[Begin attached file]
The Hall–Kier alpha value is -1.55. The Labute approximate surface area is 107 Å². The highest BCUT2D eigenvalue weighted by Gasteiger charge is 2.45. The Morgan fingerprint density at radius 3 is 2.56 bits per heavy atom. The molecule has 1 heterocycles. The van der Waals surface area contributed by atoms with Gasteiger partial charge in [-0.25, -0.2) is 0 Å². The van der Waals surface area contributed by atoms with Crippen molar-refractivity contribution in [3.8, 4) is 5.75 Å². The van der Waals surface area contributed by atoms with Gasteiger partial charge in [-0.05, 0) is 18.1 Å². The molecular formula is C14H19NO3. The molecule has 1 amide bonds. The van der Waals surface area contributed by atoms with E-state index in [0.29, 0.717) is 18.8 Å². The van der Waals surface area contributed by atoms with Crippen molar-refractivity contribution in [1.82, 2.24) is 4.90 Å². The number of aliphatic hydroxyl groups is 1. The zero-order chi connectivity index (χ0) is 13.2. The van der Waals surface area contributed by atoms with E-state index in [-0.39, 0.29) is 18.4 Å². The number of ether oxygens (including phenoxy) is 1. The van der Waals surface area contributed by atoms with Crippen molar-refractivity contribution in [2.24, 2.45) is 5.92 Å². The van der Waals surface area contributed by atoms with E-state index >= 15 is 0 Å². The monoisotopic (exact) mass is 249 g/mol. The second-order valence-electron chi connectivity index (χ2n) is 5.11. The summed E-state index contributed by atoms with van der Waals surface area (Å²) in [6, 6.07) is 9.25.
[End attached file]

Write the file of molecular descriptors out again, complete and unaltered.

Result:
The Hall–Kier alpha value is -1.55. The Labute approximate surface area is 107 Å². The highest BCUT2D eigenvalue weighted by Gasteiger charge is 2.45. The Morgan fingerprint density at radius 3 is 2.56 bits per heavy atom. The molecule has 1 heterocycles. The van der Waals surface area contributed by atoms with Gasteiger partial charge in [-0.25, -0.2) is 0 Å². The van der Waals surface area contributed by atoms with Crippen molar-refractivity contribution in [3.8, 4) is 5.75 Å². The van der Waals surface area contributed by atoms with Gasteiger partial charge in [-0.05, 0) is 18.1 Å². The molecular formula is C14H19NO3. The molecule has 1 amide bonds. The van der Waals surface area contributed by atoms with E-state index in [0.29, 0.717) is 18.8 Å². The van der Waals surface area contributed by atoms with Crippen molar-refractivity contribution in [1.82, 2.24) is 4.90 Å². The number of aliphatic hydroxyl groups is 1. The zero-order chi connectivity index (χ0) is 13.2. The van der Waals surface area contributed by atoms with E-state index in [-0.39, 0.29) is 18.4 Å². The number of ether oxygens (including phenoxy) is 1. The van der Waals surface area contributed by atoms with Crippen molar-refractivity contribution in [2.24, 2.45) is 5.92 Å². The van der Waals surface area contributed by atoms with E-state index >= 15 is 0 Å². The monoisotopic (exact) mass is 249 g/mol. The second-order valence-electron chi connectivity index (χ2n) is 5.11. The summed E-state index contributed by atoms with van der Waals surface area (Å²) in [6, 6.07) is 9.25.